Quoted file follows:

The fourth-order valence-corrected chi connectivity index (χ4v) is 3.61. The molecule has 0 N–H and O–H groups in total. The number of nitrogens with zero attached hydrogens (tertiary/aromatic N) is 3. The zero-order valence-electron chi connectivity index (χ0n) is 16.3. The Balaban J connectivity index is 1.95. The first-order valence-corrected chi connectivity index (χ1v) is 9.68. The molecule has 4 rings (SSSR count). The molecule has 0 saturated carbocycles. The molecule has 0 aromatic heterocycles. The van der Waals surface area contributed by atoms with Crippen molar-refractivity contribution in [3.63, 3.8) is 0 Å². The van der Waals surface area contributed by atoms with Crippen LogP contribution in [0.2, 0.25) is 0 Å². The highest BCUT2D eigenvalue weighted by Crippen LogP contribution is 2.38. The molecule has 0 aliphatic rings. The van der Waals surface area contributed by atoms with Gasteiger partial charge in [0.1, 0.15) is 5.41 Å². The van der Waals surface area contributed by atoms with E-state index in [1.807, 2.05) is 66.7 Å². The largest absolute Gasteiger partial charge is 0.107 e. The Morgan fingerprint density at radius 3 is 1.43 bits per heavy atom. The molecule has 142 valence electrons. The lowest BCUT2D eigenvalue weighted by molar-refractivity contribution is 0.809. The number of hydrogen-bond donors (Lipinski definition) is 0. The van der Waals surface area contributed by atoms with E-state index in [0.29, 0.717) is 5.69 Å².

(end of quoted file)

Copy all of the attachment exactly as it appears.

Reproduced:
The fourth-order valence-corrected chi connectivity index (χ4v) is 3.61. The molecule has 0 N–H and O–H groups in total. The number of nitrogens with zero attached hydrogens (tertiary/aromatic N) is 3. The zero-order valence-electron chi connectivity index (χ0n) is 16.3. The Balaban J connectivity index is 1.95. The first-order valence-corrected chi connectivity index (χ1v) is 9.68. The molecule has 4 rings (SSSR count). The molecule has 0 saturated carbocycles. The molecule has 0 aromatic heterocycles. The van der Waals surface area contributed by atoms with Crippen molar-refractivity contribution in [3.63, 3.8) is 0 Å². The van der Waals surface area contributed by atoms with Crippen LogP contribution in [0.2, 0.25) is 0 Å². The highest BCUT2D eigenvalue weighted by Crippen LogP contribution is 2.38. The molecule has 0 aliphatic rings. The van der Waals surface area contributed by atoms with Gasteiger partial charge in [0.1, 0.15) is 5.41 Å². The van der Waals surface area contributed by atoms with E-state index in [1.807, 2.05) is 66.7 Å². The largest absolute Gasteiger partial charge is 0.107 e. The Morgan fingerprint density at radius 3 is 1.43 bits per heavy atom. The molecule has 142 valence electrons. The lowest BCUT2D eigenvalue weighted by molar-refractivity contribution is 0.809. The number of hydrogen-bond donors (Lipinski definition) is 0. The van der Waals surface area contributed by atoms with E-state index in [0.29, 0.717) is 5.69 Å².